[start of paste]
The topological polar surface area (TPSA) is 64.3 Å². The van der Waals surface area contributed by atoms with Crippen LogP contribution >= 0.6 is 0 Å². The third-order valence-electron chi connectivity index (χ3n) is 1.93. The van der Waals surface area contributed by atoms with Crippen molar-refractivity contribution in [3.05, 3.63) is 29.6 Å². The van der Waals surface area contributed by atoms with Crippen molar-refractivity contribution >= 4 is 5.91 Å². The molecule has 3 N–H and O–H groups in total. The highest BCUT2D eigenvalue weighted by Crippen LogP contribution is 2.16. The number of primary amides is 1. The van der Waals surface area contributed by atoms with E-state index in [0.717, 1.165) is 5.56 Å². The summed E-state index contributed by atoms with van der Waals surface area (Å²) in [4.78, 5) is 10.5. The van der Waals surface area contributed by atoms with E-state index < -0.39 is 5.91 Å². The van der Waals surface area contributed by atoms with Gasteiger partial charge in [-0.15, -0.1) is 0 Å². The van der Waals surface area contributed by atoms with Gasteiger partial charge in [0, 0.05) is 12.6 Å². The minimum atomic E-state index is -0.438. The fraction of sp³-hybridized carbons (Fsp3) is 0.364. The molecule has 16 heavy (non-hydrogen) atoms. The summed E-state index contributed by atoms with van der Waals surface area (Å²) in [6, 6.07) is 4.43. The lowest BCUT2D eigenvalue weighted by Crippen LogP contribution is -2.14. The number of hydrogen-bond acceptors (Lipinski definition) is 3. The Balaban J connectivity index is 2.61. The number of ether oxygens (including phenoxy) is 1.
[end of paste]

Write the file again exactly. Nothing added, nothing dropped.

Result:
The topological polar surface area (TPSA) is 64.3 Å². The van der Waals surface area contributed by atoms with Crippen LogP contribution >= 0.6 is 0 Å². The third-order valence-electron chi connectivity index (χ3n) is 1.93. The van der Waals surface area contributed by atoms with Crippen molar-refractivity contribution in [3.05, 3.63) is 29.6 Å². The van der Waals surface area contributed by atoms with Crippen molar-refractivity contribution >= 4 is 5.91 Å². The molecule has 3 N–H and O–H groups in total. The highest BCUT2D eigenvalue weighted by Crippen LogP contribution is 2.16. The number of primary amides is 1. The van der Waals surface area contributed by atoms with E-state index in [0.717, 1.165) is 5.56 Å². The summed E-state index contributed by atoms with van der Waals surface area (Å²) in [4.78, 5) is 10.5. The van der Waals surface area contributed by atoms with E-state index < -0.39 is 5.91 Å². The van der Waals surface area contributed by atoms with Gasteiger partial charge in [-0.15, -0.1) is 0 Å². The van der Waals surface area contributed by atoms with Gasteiger partial charge in [0, 0.05) is 12.6 Å². The minimum atomic E-state index is -0.438. The fraction of sp³-hybridized carbons (Fsp3) is 0.364. The molecule has 16 heavy (non-hydrogen) atoms. The summed E-state index contributed by atoms with van der Waals surface area (Å²) in [6, 6.07) is 4.43. The lowest BCUT2D eigenvalue weighted by Crippen LogP contribution is -2.14. The number of hydrogen-bond acceptors (Lipinski definition) is 3. The Balaban J connectivity index is 2.61. The number of ether oxygens (including phenoxy) is 1.